This is where the heat maps and user trails come in.  What we learned was incredibly valuable.   When we studied reports made on the  carbon monoxide blog article, a stunning 75% of users scrolled all the way to the bottom of the page reading carefully and slowly.  By recording over 100 user’s movements, we were able to see that the opt-in pop-up was a huge annoyance, yet it didn’t send them running, they simply closed it and continued reading all the way to the end.  They often scrolled up to read a section again.  Folks!  We have real users here!  Plus, they find the information in the article so compelling that they read the entire thing!

Summary

By utilizing Google Analytics and heat maps, we were able to determine that there was too much of a barrier for users to request a quote.  We removed the pop-up and reduced the Request A Quote form to just a few questions.  The high volume of traffic was found to be actual humans, who find the information in the article very compelling and relevant.  They are not potential customers due mainly to their geographic location, but it should be possible to engage them in other was such as through affiliate agreements or referrals to businesses that are located in their area.

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Elsie Green Shelf

North Bay Getaway – Discover “The Barlow” In Sebastopol, CA

My view of Sebastopol being a retreat for aging hippie artists (note:  my mom is in that category) was turned on its head this week.  I am not certain at which point in recent history “artists” began to share the limelight with “artisans”, but I am certain that it must have been some time around the slow food movement, which led to the farm-to-table movement, which led to mason jar water glasses in Michelen star restaurants, and the rest is history.

The continuous gutting of small shops and downtowns by big box stores, and the lingering recession of 2008 resulted in thousands of vacant retail shops of all sizes in neighborhoods with shuttered and abandoned warehouses around the country.  This created affordable spaces for artists, craftspersons, and chefs to set up shop not only in cities, but in the outer reaches.

The Barlow
Elsie Green Boards

Photographs By Wendy Louise Nog

The artist retreat of Sebastopol was faced with a similar challenge of lost industry, and a twelve acre apple processing business was mainly unused and in disrepair.  Recognizing that this space provided an opportunity to develop a craftspersons and boutique retail area, it was purchased by local Barnie Aldridge, who planned and executed a revival and renovation of the buildings and area, and named it “The Barlow” after the Barlow Family of apple growers that had once used this space.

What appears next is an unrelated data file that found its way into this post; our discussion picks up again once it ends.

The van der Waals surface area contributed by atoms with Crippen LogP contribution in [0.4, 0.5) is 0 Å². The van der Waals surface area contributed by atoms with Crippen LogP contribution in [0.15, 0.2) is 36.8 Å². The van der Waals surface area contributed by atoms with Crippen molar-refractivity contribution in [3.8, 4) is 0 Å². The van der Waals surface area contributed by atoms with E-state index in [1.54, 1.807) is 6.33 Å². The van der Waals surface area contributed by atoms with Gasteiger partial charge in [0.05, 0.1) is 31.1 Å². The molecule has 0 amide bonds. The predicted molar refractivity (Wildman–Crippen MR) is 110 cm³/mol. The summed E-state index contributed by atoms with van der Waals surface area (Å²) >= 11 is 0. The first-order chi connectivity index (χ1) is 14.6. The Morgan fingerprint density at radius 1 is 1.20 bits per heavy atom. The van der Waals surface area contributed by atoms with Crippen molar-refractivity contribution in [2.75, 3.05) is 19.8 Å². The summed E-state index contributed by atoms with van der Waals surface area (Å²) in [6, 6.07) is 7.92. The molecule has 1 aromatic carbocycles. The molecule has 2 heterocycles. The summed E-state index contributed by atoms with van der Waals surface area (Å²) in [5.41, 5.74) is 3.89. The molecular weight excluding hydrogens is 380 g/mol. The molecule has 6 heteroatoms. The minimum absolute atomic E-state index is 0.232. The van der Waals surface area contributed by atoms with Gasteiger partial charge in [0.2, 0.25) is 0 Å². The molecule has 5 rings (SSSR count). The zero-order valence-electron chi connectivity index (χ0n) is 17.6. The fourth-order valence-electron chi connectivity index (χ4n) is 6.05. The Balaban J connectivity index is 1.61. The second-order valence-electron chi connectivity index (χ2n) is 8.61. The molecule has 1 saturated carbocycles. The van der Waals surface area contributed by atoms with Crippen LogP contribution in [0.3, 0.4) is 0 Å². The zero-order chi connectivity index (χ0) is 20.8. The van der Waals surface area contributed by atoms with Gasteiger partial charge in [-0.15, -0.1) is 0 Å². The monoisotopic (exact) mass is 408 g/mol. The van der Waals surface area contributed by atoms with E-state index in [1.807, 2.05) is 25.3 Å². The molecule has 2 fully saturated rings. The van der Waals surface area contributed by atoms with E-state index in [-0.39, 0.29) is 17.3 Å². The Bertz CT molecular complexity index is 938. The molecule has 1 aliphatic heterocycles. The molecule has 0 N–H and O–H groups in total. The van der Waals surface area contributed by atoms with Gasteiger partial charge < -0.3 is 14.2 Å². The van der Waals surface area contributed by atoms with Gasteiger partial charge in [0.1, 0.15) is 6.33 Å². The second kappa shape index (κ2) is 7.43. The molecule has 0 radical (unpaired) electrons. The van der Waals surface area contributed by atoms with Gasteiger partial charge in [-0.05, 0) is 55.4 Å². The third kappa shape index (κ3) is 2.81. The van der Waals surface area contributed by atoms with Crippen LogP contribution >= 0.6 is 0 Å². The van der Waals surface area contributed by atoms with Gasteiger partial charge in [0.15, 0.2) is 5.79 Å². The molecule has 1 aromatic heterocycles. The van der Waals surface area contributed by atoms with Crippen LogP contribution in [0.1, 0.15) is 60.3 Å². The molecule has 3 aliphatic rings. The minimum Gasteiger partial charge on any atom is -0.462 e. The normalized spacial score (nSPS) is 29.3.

It is fascinating to observe that the further we advance technologically, the further back we reach to revisit the past, to a time before plastic when all that was made would over time return to the earth to be recycled by its systems.  There is something fundamentally relaxing to hold an object that is of completely natural materials.  I believe that even though we may not be aware of it, our brains are analyzing the objects we interact with far beyond identifying the color, but also where it fits into this complex system that it must interpret correctly in order for us to survive.  Our brains can recognize that a plastic container we toss into the trash has a life cycle that is not natural, and we experience this awareness hundreds of times each day.  This creates a sense of unease, and we may not even be aware of its source.  When we bring natural fabrics and materials into everyday use, there is a palpable change that takes place in our sense of well being.  This is why artisan products made with natural materials have become so sought after.

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Sebastopol sits just West of Santa Rosa, CA an hour’s drive from San Francisco, and is the last large town when you head West, leaving way to farmland and then the rugged hills and coast of Mendocino.  The Wine Industry has spilled over 101 and headed towards Sebastopol, and you can now see vineyards where there once cows and old fences.  The Barlow is a modern shed experience on twelve acres of land right in downtown Sebastopol.  There are forty retail and industrial use spots in The Barlow, and as you wander along the streets you will observe wine tasting, the weaving of gorgeous fabrics, brewing of beer, the making of ice cream, and so much more.